Original Research - Special Collection: Religion in dialogue

The Farabi conceptualisation of ‘social health’ and global moderation

Ahad Faramarzgharamaleki
HTS Teologiese Studies / Theological Studies | Vol 74, No 3 | a5139 | DOI: https://doi.org/10.4102/hts.v74i3.5139 | © 2018 Ahad Faramarzgharamaleki | This work is licensed under CC Attribution 4.0
Submitted: 07 June 2018 | Published: 06 December 2018

About the author(s)

Ahad Faramarzgharamaleki, Department of Islamic Philosophy and Theology, Faculty of Theology and Islamic Studies, University of Tehran, Iran; and, Department of Science of Religion and Missiology, Faculty of Theology and Religion, University of Pretoria, South Africa


Globalisation today has collapsed cultural and social boundaries and has turned humanity into a global family. Its result is humanity’s common fates and its new threats, as extremism. Here, extremism is analysed within the framework of health approach, in the broader sense of the term. This analysis is based on the political philosophy of Abā Naṣr Farabi (873–950 AD), the founder of Islamic philosophy. He applies the concept of health to the civil (polis) with two definitions: (1) moderate and (2) virtuous structures. There is a casual connection between these two definitions: deration as the source of health and extremism as the source of disease. Maintaining the moderation of society requires an ethical assessment of the laws and policies. Lack of ethical ground in many theories and policies of development are the main cause of extremism. In its various forms, exclusivism is another important cause of extremist mentality. Media can prevent and heal extremism in different ways, especially by re-imagining common destructive images.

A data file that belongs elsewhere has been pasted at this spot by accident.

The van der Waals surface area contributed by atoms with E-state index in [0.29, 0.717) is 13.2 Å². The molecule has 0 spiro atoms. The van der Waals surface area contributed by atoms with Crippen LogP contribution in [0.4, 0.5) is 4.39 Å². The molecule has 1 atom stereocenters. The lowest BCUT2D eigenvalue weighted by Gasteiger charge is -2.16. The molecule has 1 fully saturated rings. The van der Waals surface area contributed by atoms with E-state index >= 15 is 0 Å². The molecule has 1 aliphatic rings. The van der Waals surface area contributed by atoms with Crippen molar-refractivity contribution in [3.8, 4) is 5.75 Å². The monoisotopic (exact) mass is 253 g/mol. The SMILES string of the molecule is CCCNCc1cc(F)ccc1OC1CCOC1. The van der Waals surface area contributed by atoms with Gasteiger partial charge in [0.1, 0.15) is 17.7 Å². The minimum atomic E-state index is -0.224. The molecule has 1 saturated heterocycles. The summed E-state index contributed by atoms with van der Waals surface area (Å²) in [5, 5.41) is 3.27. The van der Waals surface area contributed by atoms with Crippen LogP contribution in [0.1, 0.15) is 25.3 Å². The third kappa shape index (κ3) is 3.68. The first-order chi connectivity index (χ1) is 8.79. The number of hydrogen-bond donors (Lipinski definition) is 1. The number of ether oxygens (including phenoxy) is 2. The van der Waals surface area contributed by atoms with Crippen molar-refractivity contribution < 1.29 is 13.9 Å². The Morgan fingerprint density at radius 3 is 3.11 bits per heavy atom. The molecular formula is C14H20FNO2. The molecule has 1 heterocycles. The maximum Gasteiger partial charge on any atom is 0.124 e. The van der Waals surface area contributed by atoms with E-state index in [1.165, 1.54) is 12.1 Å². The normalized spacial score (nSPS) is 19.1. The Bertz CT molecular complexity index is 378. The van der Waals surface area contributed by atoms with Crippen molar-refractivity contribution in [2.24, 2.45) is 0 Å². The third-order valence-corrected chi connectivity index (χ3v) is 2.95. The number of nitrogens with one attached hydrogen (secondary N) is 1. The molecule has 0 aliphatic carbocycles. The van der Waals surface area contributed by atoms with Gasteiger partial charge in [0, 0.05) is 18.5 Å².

Farabi; extremism; globalization; moderation; social health


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Crossref Citations

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